Nov 16, 2012

Remnant of Austin African-American Neighborhood to Open as Restaurant

The Austin building that housed the Gold Dollar newspaper in the 1800s, when Wheatsville was an African-American neighborhood, will soon open as Freedman’s restaurant. Photo by Gabriel Cristóver Pérez.


By Jillian Bliss
For Reporting Texas

A new chapter is about to open for a piece of Texas history nestled in West Campus, a bustling neighborhood next door to the University of Texas.

The last remaining building from the former African-American neighborhood known as Wheatville was built in 1869 and is about to reopen as a smokehouse and bar named Freedman’s. (The historical neighborhood is often called Wheatsville these days. That began after the nearby Wheatsville food cooperative was founded in the 1970s.)

Cuatro Kowalski, owner of Freedman’s and neighboring restaurant Cuatro’s, said he chose the name to honor the rich history of the building — especially its time as publishing house for one of the first black newspapers west of the Mississippi.

Jacob Fontaine was a Baptist minister and former slave known for his political activism and support for establishing a University of Texas. He established the Austin Gold Dollar as a weekly newspaper in 1876 and ran it out of his home in the two-story, limestone building at the corner of San Gabriel and 24th Street.

“After emancipation there was greater freedom for blacks in general, but the freedom to attend schools and to learn was restricted by segregation, and some of the laws in the Deep South almost forbade them to learn to read and write,” said Gene Burd, a University of Texas professor of journalism. Burd researched the building’s history when Fontaine family members asked him to help prepare a biography of the minister.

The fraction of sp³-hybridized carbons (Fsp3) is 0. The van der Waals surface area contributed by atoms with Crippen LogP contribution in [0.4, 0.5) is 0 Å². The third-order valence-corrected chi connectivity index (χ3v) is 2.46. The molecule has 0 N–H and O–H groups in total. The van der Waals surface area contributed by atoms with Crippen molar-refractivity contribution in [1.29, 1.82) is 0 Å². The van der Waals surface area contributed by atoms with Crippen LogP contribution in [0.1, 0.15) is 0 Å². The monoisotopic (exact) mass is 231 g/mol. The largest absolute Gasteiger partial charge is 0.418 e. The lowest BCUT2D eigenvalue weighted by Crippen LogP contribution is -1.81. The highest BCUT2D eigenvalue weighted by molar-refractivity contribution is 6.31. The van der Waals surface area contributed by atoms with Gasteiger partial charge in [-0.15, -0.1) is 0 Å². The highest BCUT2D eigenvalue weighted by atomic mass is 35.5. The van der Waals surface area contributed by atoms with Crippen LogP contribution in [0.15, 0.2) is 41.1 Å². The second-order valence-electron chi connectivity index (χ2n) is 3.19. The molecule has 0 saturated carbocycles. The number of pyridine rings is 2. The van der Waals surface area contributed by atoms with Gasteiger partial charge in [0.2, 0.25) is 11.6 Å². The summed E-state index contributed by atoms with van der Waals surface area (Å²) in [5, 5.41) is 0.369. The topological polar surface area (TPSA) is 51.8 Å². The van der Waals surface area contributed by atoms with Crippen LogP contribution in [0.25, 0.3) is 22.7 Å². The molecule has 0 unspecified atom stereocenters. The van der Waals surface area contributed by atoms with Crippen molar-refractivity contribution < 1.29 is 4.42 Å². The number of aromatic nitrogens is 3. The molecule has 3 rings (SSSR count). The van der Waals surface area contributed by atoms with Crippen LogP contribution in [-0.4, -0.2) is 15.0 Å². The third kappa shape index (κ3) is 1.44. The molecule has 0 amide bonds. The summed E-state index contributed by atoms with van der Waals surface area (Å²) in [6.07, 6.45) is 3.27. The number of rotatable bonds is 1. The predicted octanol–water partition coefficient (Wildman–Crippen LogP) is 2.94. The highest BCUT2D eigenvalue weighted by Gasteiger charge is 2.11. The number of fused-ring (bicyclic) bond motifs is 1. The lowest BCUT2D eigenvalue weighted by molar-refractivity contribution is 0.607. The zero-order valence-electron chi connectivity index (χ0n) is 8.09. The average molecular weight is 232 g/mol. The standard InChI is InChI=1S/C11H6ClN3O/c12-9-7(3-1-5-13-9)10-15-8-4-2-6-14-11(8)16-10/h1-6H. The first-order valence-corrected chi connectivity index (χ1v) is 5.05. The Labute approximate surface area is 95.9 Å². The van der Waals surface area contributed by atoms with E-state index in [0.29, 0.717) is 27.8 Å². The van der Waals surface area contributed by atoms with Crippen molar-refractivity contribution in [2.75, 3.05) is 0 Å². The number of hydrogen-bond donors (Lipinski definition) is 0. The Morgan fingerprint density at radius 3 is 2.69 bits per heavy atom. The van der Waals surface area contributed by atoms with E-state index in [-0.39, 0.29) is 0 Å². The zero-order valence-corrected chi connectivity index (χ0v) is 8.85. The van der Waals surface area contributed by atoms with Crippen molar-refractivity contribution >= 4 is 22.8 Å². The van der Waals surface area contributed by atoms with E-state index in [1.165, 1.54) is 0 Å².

Burd said the newspaper served not only to inform, but also to educate.

“Since Reverend Fontaine was a preacher and in a sense a teacher, he saw the newspaper as a way to educate blacks who were freed and also to help them to read and learn more about that new freedom and the future ahead,” Burd said.

The name of the paper celebrated freedom, Burd said. Fontaine derived the idea from a gold dollar given to him by his sister after a 20-year separation because of slavery. Historical documents show the paper existed until about 1880, with the reason for its demise unclear. In 1881, Fontaine began campaigning for the creation of the University of Texas, traveling to towns across the state to secure the black vote for the school.

After the paper ended publication, Fontaine focused on his calling as a Baptist minister. He established the New Hope Missionary Baptist Church — one of six he helped create — in the building in 1887. The church has relocated but is still active in Austin.

Burd’s research shows that Fontaine also operated a laundry and grocery store there, though it’s not clear he ever owned the building. It was purchased by the Franzetti family in the 1920s, when the neighborhood began to gain recognition as an Italian community. The family ran a grocery store out of the building for 12 years, adding a wooden porch to its facade in 1923.

The building received historic landmark status in 1977, and members of the family lived there until the 1980s. It housed a Moroccan imports store when its current owner moved to town in 1998 to attend UT. Kowalski, now 32, returned to Austin after working at a restaurant in Chicago for a few years to open Cuatro’s Restaurant in a building next door to the Gold Dollar structure.